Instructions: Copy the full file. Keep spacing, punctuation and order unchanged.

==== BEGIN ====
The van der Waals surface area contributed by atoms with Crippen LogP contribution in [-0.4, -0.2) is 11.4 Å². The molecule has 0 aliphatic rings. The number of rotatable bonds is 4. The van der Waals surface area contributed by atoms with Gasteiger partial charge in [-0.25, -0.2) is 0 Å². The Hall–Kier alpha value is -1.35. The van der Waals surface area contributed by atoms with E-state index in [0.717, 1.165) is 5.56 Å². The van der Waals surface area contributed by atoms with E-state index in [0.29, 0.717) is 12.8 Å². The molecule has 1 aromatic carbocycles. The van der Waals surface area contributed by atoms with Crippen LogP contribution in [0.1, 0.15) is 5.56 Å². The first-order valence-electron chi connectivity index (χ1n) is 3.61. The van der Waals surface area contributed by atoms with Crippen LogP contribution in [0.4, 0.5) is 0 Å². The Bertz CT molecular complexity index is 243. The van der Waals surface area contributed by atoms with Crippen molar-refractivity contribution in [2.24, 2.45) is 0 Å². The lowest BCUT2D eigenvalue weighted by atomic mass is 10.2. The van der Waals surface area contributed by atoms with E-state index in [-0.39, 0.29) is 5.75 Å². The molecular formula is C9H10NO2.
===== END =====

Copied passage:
The van der Waals surface area contributed by atoms with Crippen LogP contribution in [-0.4, -0.2) is 11.4 Å². The molecule has 0 aliphatic rings. The number of rotatable bonds is 4. The van der Waals surface area contributed by atoms with Gasteiger partial charge in [-0.25, -0.2) is 0 Å². The Hall–Kier alpha value is -1.35. The van der Waals surface area contributed by atoms with E-state index in [0.717, 1.165) is 5.56 Å². The van der Waals surface area contributed by atoms with E-state index in [0.29, 0.717) is 12.8 Å². The molecule has 1 aromatic carbocycles. The van der Waals surface area contributed by atoms with Crippen LogP contribution in [0.1, 0.15) is 5.56 Å². The first-order valence-electron chi connectivity index (χ1n) is 3.61. The van der Waals surface area contributed by atoms with Crippen LogP contribution in [0.4, 0.5) is 0 Å². The Bertz CT molecular complexity index is 243. The van der Waals surface area contributed by atoms with Crippen molar-refractivity contribution in [2.24, 2.45) is 0 Å². The lowest BCUT2D eigenvalue weighted by atomic mass is 10.2. The van der Waals surface area contributed by atoms with E-state index in [-0.39, 0.29) is 5.75 Å². The molecular formula is C9H10NO2.